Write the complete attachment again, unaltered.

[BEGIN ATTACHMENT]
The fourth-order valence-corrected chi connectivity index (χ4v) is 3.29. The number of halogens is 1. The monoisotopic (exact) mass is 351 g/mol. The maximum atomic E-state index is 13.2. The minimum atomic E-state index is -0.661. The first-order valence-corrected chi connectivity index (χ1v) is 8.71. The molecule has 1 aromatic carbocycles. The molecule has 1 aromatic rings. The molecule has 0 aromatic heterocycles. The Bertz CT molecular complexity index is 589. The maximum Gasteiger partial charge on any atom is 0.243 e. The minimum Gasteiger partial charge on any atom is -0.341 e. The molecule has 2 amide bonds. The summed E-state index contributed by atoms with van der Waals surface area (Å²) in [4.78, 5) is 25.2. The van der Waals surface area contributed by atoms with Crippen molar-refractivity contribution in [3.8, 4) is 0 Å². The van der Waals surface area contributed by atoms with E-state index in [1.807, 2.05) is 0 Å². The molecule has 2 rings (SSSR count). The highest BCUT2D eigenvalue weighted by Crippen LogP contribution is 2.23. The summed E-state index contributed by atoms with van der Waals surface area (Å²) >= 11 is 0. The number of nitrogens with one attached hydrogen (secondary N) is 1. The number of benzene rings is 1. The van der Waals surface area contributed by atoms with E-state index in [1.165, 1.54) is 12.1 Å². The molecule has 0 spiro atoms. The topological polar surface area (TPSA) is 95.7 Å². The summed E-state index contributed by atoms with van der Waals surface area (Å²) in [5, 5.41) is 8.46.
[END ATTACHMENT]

The fourth-order valence-corrected chi connectivity index (χ4v) is 3.29. The number of halogens is 1. The monoisotopic (exact) mass is 351 g/mol. The maximum atomic E-state index is 13.2. The minimum atomic E-state index is -0.661. The first-order valence-corrected chi connectivity index (χ1v) is 8.71. The molecule has 1 aromatic carbocycles. The molecule has 1 aromatic rings. The molecule has 0 aromatic heterocycles. The Bertz CT molecular complexity index is 589. The maximum Gasteiger partial charge on any atom is 0.243 e. The minimum Gasteiger partial charge on any atom is -0.341 e. The molecule has 2 amide bonds. The summed E-state index contributed by atoms with van der Waals surface area (Å²) in [4.78, 5) is 25.2. The van der Waals surface area contributed by atoms with Crippen molar-refractivity contribution in [3.8, 4) is 0 Å². The van der Waals surface area contributed by atoms with E-state index in [1.807, 2.05) is 0 Å². The molecule has 2 rings (SSSR count). The highest BCUT2D eigenvalue weighted by Crippen LogP contribution is 2.23. The summed E-state index contributed by atoms with van der Waals surface area (Å²) >= 11 is 0. The number of nitrogens with one attached hydrogen (secondary N) is 1. The number of benzene rings is 1. The van der Waals surface area contributed by atoms with E-state index in [1.165, 1.54) is 12.1 Å². The molecule has 0 spiro atoms. The topological polar surface area (TPSA) is 95.7 Å². The summed E-state index contributed by atoms with van der Waals surface area (Å²) in [5, 5.41) is 8.46.